Columbia faculty certainly have a diverse range of backgrounds, but Magdalena Stern-Baczewska, new director of musical performance, might just take the cake.
Stern-Baczewska has had an illustrious career as a professional pianist and harpsichordist, whose performances and recordings have been described by the Washington Post as "eloquent and technically flawless." In addition to her well-received 2008 album "A Tribute to Glenn Gould," she has also released three albums in collaboration with BlueSleep, a medical team specializing in the treatment of sleep disorders, and remains artistic director at BlueSleep Music. Spectator sat down with Stern-Baczewska to discuss her past achievements and her future at Columbia.
Noah Jackson: You're renowned as a pianist and harpsichordist. Piano isn't the most atypical starter instrument, but how did you get into harpsichord?
Magdalena Stern-Baczewska: It is thanks to the college I went to, the Mannes College, where I took a class just out of curiosity, "Harpsichord for Pianists." I just loved the different world of sound and the touch, which was so delicate, and the aesthetics of the musics, the entire etiquette of the period. The sound is so very different from playing the piano, which is much more physical. Of course a whole different set of repertoires opened up for me and I started making harpsichord a bigger part of my life.
NJ: How did that translate into a career as a professional musician?
MSB: I met a whole different group of people who had the same interests as I did. And even though piano is a great instrument for chamber music, the harpsichord made it even easier to put concerts together. The nature of the music playing, the basso continuo, which means I only had a bassline written out with a bunch of numbers which tells me how to realize the chords, was a very exciting challenge. I learned to do it quickly enough that I was able to put concerts together very fast, and that turned out to be addictive in a way. I went to a couple of workshops as well. I'm still learning. I returned recently from Vancouver, where I was for two weeks pursuing a deeper understanding of the skills I needed.
NJ: This season you performed Polish keyboard music from the time of Copernicus to Kosciuszko. What do you think is unique about Polish music of that period? Do you feel that indigenous Polish music is overlooked or ignored?
MSB: There is, of course, Chopin, who is terribly important for the piano, so I shouldn't say that it is overlooked. Polish early music for the keyboard was something that even I was completely new to. What is interesting is the combination of the Italianate style with the Polish folk melodies. The time in Europe was really dominated by Italian fashion and Italian culture. We also had an Italian queen who introduced the Poles to tomatoes. So the music, the art, the architecture was very much Italianate, so it's an adorable combination.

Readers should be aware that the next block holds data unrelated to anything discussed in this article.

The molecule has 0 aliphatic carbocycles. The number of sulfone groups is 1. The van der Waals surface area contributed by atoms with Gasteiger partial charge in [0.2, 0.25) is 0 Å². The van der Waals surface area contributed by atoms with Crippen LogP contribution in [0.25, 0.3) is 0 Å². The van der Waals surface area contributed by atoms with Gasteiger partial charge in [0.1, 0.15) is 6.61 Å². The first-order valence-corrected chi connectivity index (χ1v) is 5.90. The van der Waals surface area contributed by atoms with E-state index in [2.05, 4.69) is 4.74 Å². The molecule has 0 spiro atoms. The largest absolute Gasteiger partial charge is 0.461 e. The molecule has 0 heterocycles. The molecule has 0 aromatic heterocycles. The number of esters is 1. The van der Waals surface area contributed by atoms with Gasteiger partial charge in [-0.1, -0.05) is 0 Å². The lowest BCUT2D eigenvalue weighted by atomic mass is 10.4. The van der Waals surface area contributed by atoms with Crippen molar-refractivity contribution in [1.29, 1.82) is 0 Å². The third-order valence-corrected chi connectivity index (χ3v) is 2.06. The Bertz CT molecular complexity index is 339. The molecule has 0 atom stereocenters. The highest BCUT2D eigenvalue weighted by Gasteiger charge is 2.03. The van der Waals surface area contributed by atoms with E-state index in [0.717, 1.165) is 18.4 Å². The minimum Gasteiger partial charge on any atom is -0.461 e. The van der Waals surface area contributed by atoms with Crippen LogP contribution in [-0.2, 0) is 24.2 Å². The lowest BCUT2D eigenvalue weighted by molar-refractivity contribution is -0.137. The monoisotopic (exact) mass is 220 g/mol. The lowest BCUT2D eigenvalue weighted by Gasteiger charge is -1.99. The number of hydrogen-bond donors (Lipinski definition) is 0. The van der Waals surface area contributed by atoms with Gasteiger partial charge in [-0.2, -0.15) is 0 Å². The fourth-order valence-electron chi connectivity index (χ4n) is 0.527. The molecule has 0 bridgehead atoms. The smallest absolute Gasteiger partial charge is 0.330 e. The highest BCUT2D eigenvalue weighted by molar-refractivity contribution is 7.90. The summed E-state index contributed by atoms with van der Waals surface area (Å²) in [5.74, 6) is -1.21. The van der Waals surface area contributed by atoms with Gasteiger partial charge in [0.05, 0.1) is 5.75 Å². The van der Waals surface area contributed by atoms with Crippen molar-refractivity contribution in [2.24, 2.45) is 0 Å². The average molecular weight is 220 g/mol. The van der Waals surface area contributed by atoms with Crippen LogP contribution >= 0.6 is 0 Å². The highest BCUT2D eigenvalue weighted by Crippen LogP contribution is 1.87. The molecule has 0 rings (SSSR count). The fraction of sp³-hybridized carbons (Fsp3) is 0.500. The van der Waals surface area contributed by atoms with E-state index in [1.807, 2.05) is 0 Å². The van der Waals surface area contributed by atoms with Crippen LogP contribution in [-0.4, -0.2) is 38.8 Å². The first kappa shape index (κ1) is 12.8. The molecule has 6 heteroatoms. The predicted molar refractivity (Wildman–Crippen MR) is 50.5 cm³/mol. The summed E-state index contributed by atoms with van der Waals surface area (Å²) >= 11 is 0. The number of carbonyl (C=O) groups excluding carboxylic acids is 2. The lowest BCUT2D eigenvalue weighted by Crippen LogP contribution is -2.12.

NJ: How exactly did you interact with the medical team at BlueSleep?
MSB: There was actually a study that was done through BlueSleep measuring the sleep onset, the time that it takes one to fall asleep. It was a very simple study: we just equipped the subject with a CD of music and for two weeks the subjects were sleeping one night with the music and one night without. I forget the exact ages but they ranged from children to adults. It turned out that the sleep onset was cut in half with our music.
NJ: You also worked for Yamaha Artist Services. What was it like being in that very corporate side of the music industry?
MSB: It's very different. I realized how much it takes to make a career as a pianist, trying to help these young musicians to surface or take opportunities to study with the great professors, organizing master classes for them. I really enjoyed this and I think the feeling was mutual, because being a pianist I understood how it feels to be a beginning pianist in New York.
NJ: After such a distinguished career, why Columbia?
MSB: After Yamaha—I left the company because a teaching opportunity arose—I really felt my heart was in the classroom. For four years I was teaching and performing only. The opportunity here arose and it was just wonderful to work with such brilliant minds and have them experience music, keeping in mind that music seems to become less important in people's lives. Having had the chance to work with these students, I wanted to do it every day.
NJ: What do you hope to achieve as director of music performance at Columbia?
MSB: I hope that people from all over the University can join us as performers or audience members so that future generations of world leaders and great people keep music in their minds as something important and lasting.
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